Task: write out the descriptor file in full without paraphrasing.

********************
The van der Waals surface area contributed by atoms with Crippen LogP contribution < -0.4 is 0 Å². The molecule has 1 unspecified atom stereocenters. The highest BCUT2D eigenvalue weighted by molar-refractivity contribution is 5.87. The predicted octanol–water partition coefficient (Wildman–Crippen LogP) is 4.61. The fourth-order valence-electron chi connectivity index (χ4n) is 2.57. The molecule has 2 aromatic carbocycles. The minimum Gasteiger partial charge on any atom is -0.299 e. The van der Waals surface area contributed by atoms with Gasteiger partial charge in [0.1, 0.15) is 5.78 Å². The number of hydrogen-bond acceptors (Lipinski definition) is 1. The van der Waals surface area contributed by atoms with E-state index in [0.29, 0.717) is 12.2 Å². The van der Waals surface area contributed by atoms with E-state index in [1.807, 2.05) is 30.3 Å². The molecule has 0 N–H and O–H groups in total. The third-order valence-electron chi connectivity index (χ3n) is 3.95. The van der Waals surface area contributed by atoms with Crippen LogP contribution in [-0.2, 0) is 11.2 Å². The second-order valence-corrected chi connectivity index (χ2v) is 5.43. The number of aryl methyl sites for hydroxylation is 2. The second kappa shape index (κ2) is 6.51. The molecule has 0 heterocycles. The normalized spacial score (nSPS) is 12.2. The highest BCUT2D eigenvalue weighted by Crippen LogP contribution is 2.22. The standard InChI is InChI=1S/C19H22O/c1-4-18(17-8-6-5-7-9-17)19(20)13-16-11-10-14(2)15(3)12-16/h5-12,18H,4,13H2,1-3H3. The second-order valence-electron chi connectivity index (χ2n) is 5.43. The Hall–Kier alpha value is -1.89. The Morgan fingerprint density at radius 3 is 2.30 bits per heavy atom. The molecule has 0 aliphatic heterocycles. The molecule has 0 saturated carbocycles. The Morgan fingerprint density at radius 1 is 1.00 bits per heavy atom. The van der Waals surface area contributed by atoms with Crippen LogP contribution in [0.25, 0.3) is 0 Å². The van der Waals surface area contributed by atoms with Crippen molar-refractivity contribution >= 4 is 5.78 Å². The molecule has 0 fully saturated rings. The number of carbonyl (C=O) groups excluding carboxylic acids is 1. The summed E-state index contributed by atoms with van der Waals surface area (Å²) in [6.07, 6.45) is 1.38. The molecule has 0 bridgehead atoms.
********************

The van der Waals surface area contributed by atoms with Crippen LogP contribution < -0.4 is 0 Å². The molecule has 1 unspecified atom stereocenters. The highest BCUT2D eigenvalue weighted by molar-refractivity contribution is 5.87. The predicted octanol–water partition coefficient (Wildman–Crippen LogP) is 4.61. The fourth-order valence-electron chi connectivity index (χ4n) is 2.57. The molecule has 2 aromatic carbocycles. The minimum Gasteiger partial charge on any atom is -0.299 e. The van der Waals surface area contributed by atoms with Gasteiger partial charge in [0.1, 0.15) is 5.78 Å². The number of hydrogen-bond acceptors (Lipinski definition) is 1. The van der Waals surface area contributed by atoms with E-state index in [0.29, 0.717) is 12.2 Å². The van der Waals surface area contributed by atoms with E-state index in [1.807, 2.05) is 30.3 Å². The molecule has 0 N–H and O–H groups in total. The third-order valence-electron chi connectivity index (χ3n) is 3.95. The van der Waals surface area contributed by atoms with Crippen LogP contribution in [-0.2, 0) is 11.2 Å². The second-order valence-corrected chi connectivity index (χ2v) is 5.43. The number of aryl methyl sites for hydroxylation is 2. The second kappa shape index (κ2) is 6.51. The molecule has 0 heterocycles. The normalized spacial score (nSPS) is 12.2. The highest BCUT2D eigenvalue weighted by Crippen LogP contribution is 2.22. The standard InChI is InChI=1S/C19H22O/c1-4-18(17-8-6-5-7-9-17)19(20)13-16-11-10-14(2)15(3)12-16/h5-12,18H,4,13H2,1-3H3. The second-order valence-electron chi connectivity index (χ2n) is 5.43. The Hall–Kier alpha value is -1.89. The Morgan fingerprint density at radius 3 is 2.30 bits per heavy atom. The molecule has 0 aliphatic heterocycles. The molecule has 0 saturated carbocycles. The Morgan fingerprint density at radius 1 is 1.00 bits per heavy atom. The van der Waals surface area contributed by atoms with Crippen LogP contribution in [0.25, 0.3) is 0 Å². The van der Waals surface area contributed by atoms with Crippen molar-refractivity contribution >= 4 is 5.78 Å². The molecule has 0 fully saturated rings. The number of carbonyl (C=O) groups excluding carboxylic acids is 1. The summed E-state index contributed by atoms with van der Waals surface area (Å²) in [6.07, 6.45) is 1.38. The molecule has 0 bridgehead atoms.